Hillary Clinton

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The speeches

Here are the victory speeches from last night's primaries courtesy of Veracifier. First, Senator Hillary Clinton's speech from Ohio:

And here's John McCain in Dallas after clinching the Republican nomination:

Millennials Makeover the Four Ms of Politics

With the showdown primaries on March 4 over and the outcome of at least the Democratic contest still to be finally decided, it is a good time to point out what the 2008 primary campaigns have already made clear about the future of American politics. After this year, the four basic elements of any campaign-Messenger, Message, Media and Money-will never be the same. Those candidates who have adjusted all four of these dials and tuned them to Millennial Generation sensibilities and behaviors have been the most successful candidates in both party's primaries.

Millennials, those Americans born between 1982 and 2003, are the most diverse generation in American history. Forty percent of them are African-American, Hispanic, Asian-American or of some other mix of races and ethnicities. And twenty percent come from an immigrant family. A candidate like Barack Obama, whose bi-racial family and generational roots extend from slave owners in America to Kenyan goat herders and social workers in Indonesia, is not an oddity in their minds but has the model background for an American leader.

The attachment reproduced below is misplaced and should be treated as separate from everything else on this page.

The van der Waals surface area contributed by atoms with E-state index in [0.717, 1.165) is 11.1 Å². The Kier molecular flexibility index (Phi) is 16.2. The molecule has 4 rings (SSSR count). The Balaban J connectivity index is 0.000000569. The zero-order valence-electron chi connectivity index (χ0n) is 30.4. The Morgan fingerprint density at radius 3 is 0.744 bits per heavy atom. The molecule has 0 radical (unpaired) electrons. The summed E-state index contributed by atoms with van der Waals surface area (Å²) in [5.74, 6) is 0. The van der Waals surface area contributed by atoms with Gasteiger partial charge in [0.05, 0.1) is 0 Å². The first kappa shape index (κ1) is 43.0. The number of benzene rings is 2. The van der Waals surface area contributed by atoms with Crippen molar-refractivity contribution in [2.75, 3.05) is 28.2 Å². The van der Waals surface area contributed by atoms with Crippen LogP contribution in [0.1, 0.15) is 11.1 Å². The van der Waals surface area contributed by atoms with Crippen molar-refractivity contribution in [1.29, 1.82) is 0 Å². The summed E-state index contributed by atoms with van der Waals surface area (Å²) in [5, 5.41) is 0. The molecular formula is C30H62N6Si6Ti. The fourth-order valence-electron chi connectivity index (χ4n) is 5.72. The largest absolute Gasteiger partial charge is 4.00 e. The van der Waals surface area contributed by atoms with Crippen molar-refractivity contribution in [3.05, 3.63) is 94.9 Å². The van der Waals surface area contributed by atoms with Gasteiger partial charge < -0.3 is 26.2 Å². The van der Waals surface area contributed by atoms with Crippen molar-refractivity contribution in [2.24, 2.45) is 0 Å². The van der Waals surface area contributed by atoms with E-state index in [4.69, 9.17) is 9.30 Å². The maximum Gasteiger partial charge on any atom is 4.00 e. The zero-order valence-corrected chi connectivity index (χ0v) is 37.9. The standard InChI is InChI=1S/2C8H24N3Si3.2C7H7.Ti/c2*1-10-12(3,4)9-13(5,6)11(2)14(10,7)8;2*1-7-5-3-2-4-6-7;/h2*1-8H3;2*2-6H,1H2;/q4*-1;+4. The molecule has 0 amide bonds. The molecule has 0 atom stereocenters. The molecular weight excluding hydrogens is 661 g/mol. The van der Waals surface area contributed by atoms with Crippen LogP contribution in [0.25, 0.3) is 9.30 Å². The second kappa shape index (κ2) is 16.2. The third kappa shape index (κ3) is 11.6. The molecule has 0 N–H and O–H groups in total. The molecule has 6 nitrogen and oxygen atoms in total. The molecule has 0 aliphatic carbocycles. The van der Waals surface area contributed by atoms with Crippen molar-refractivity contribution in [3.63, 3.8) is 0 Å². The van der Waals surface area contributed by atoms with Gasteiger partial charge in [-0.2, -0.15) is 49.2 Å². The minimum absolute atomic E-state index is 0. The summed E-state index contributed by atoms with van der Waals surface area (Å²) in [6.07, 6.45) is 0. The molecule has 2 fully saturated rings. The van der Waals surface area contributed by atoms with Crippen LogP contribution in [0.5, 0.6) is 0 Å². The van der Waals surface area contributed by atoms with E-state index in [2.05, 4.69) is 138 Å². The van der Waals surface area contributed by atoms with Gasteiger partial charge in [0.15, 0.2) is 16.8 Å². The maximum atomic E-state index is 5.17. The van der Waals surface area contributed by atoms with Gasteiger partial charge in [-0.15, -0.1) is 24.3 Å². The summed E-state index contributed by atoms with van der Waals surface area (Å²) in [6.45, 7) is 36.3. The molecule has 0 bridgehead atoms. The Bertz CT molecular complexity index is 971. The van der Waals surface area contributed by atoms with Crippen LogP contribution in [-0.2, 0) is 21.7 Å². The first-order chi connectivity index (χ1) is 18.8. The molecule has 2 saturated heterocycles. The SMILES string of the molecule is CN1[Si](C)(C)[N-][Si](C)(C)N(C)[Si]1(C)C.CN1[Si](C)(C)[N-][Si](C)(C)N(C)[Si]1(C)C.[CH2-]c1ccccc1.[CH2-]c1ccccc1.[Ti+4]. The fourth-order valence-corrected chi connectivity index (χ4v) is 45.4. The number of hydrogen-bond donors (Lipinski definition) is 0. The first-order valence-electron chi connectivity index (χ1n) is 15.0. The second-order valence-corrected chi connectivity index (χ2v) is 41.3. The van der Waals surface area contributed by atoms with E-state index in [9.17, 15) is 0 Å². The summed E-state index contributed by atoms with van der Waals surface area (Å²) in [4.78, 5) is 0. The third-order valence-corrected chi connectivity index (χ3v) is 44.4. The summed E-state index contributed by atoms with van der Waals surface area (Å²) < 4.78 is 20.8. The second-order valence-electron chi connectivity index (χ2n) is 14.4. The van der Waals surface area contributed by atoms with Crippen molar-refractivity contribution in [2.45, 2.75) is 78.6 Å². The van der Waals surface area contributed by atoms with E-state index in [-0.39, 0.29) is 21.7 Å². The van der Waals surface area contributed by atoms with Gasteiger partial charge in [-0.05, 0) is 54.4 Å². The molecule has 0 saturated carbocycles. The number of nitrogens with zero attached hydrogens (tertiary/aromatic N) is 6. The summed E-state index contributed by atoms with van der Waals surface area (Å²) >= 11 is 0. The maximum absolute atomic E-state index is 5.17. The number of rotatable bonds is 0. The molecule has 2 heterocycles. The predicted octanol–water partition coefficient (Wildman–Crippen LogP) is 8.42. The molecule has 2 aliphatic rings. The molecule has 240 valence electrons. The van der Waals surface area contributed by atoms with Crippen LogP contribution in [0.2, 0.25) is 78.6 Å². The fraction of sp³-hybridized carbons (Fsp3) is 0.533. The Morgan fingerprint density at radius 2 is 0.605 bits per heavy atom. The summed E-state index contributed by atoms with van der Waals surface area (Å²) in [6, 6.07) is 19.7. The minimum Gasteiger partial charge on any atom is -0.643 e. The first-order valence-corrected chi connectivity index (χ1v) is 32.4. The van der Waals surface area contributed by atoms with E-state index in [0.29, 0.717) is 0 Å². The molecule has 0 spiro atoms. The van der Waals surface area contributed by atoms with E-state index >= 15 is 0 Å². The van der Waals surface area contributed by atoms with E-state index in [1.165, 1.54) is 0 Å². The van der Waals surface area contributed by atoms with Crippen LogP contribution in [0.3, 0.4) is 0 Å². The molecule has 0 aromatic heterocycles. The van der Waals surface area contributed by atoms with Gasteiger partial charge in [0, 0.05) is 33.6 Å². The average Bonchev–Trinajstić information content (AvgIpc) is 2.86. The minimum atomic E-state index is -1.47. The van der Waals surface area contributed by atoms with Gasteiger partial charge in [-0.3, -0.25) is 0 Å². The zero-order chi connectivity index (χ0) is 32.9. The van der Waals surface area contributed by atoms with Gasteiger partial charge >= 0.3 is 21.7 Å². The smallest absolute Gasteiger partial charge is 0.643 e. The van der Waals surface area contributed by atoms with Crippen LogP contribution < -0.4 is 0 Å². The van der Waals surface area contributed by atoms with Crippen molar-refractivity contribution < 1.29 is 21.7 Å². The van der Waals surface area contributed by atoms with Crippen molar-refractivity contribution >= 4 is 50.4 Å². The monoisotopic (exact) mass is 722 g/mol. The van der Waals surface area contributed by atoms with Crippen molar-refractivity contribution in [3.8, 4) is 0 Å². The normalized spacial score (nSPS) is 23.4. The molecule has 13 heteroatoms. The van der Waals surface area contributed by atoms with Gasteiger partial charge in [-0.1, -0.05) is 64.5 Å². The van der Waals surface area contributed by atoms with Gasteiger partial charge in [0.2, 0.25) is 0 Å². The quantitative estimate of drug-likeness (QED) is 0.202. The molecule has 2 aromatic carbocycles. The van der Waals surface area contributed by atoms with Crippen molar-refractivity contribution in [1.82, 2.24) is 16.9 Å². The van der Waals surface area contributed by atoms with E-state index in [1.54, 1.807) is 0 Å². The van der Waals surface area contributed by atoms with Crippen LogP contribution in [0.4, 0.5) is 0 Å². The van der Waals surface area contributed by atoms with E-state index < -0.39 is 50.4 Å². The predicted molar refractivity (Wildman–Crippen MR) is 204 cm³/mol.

Eighty percent of Millennials have done some sort of community service in high school. . Eighty-five percent believe that directly contributing something to the community is an important way to improve it. When Senator Obama traces his experience to his days as a community organizer in Chicago, older generations tend to dismiss it as posturing and beside the point in gaining the experience required to government work. Millennials, by contrast, consider community service just the kind of experience they would like to to put on their resume when they apply for a job. Discounting its importance sounds to them like a dismissal of their own accomplishments. Indeed an examination of the biographies of many of the winning Democratic challengers in the 2006 Congressional elections shows this same penchant on the part of new voters to value a career of service over one spent learning the inner workings of the legislative process. It's also a reason why Senator McCain's service to his country in Vietnam and his stay in the Hanoi Hilton attracts rather than repels this new generation of voters, in spite of the attempts of a feminist icon of the 1960s to minimize the importance of that service.

Millennials have been taught since their parents first sat them down to watch Barney that the best way to approach problems is to find a solution that works for everyone in the group---since everyone is just as good and important as everyone else. The confrontational style of Baby Boomer candidates like Hillary Clinton or Mitt Romney strikes them as rude, enough to earn them a time out until they learn how to play nice. By contrast, the unifying message of Barack Obama who suggests, somewhat naively to the ears of older voters, that his solution to the problems of America will be to get everyone around the table to work things out for the good of the country is exactly in tune with the way Millennials have been taught to solve problems. When John McCain distanced himself from Bill Cunningham's typical talk radio ideological rant, he earned the enmity of many of Cunningham's colleagues. But he spoke directly to Millennials who are looking for candidates who refuse to engage in that kind of name-calling.